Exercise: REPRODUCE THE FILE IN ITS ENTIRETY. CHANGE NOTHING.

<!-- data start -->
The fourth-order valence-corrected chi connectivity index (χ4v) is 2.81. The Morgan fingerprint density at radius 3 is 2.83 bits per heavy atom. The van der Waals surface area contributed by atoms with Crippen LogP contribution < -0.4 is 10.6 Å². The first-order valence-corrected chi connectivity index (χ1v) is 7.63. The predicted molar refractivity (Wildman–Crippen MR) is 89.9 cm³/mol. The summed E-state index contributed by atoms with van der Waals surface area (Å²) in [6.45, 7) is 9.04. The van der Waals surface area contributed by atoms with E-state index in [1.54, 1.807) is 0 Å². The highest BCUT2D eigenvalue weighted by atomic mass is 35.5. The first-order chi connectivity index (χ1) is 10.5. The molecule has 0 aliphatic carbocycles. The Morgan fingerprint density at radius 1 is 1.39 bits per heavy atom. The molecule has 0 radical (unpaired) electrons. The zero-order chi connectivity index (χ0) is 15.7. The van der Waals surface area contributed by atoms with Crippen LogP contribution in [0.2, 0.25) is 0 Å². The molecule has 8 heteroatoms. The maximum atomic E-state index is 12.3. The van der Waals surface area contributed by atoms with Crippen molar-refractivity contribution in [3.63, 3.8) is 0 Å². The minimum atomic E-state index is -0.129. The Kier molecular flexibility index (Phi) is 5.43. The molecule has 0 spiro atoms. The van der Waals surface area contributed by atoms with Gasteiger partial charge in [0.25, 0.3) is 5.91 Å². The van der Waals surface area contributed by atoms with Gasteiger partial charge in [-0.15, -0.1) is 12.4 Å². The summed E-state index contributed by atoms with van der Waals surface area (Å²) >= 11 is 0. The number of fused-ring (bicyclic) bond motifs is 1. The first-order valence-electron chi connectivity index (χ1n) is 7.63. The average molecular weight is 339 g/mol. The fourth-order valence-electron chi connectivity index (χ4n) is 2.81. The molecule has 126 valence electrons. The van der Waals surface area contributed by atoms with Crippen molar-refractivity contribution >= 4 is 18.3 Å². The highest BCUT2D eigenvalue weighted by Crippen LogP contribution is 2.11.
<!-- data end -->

The fourth-order valence-corrected chi connectivity index (χ4v) is 2.81. The Morgan fingerprint density at radius 3 is 2.83 bits per heavy atom. The van der Waals surface area contributed by atoms with Crippen LogP contribution < -0.4 is 10.6 Å². The first-order valence-corrected chi connectivity index (χ1v) is 7.63. The predicted molar refractivity (Wildman–Crippen MR) is 89.9 cm³/mol. The summed E-state index contributed by atoms with van der Waals surface area (Å²) in [6.45, 7) is 9.04. The van der Waals surface area contributed by atoms with E-state index in [1.54, 1.807) is 0 Å². The highest BCUT2D eigenvalue weighted by atomic mass is 35.5. The first-order chi connectivity index (χ1) is 10.5. The molecule has 0 aliphatic carbocycles. The Morgan fingerprint density at radius 1 is 1.39 bits per heavy atom. The molecule has 0 radical (unpaired) electrons. The zero-order chi connectivity index (χ0) is 15.7. The van der Waals surface area contributed by atoms with Crippen LogP contribution in [0.2, 0.25) is 0 Å². The molecule has 8 heteroatoms. The maximum atomic E-state index is 12.3. The van der Waals surface area contributed by atoms with Crippen molar-refractivity contribution in [3.63, 3.8) is 0 Å². The minimum atomic E-state index is -0.129. The Kier molecular flexibility index (Phi) is 5.43. The molecule has 0 spiro atoms. The van der Waals surface area contributed by atoms with Gasteiger partial charge in [0.25, 0.3) is 5.91 Å². The van der Waals surface area contributed by atoms with Gasteiger partial charge in [-0.15, -0.1) is 12.4 Å². The summed E-state index contributed by atoms with van der Waals surface area (Å²) >= 11 is 0. The number of fused-ring (bicyclic) bond motifs is 1. The first-order valence-electron chi connectivity index (χ1n) is 7.63. The average molecular weight is 339 g/mol. The fourth-order valence-electron chi connectivity index (χ4n) is 2.81. The molecule has 126 valence electrons. The van der Waals surface area contributed by atoms with Crippen molar-refractivity contribution >= 4 is 18.3 Å². The highest BCUT2D eigenvalue weighted by Crippen LogP contribution is 2.11.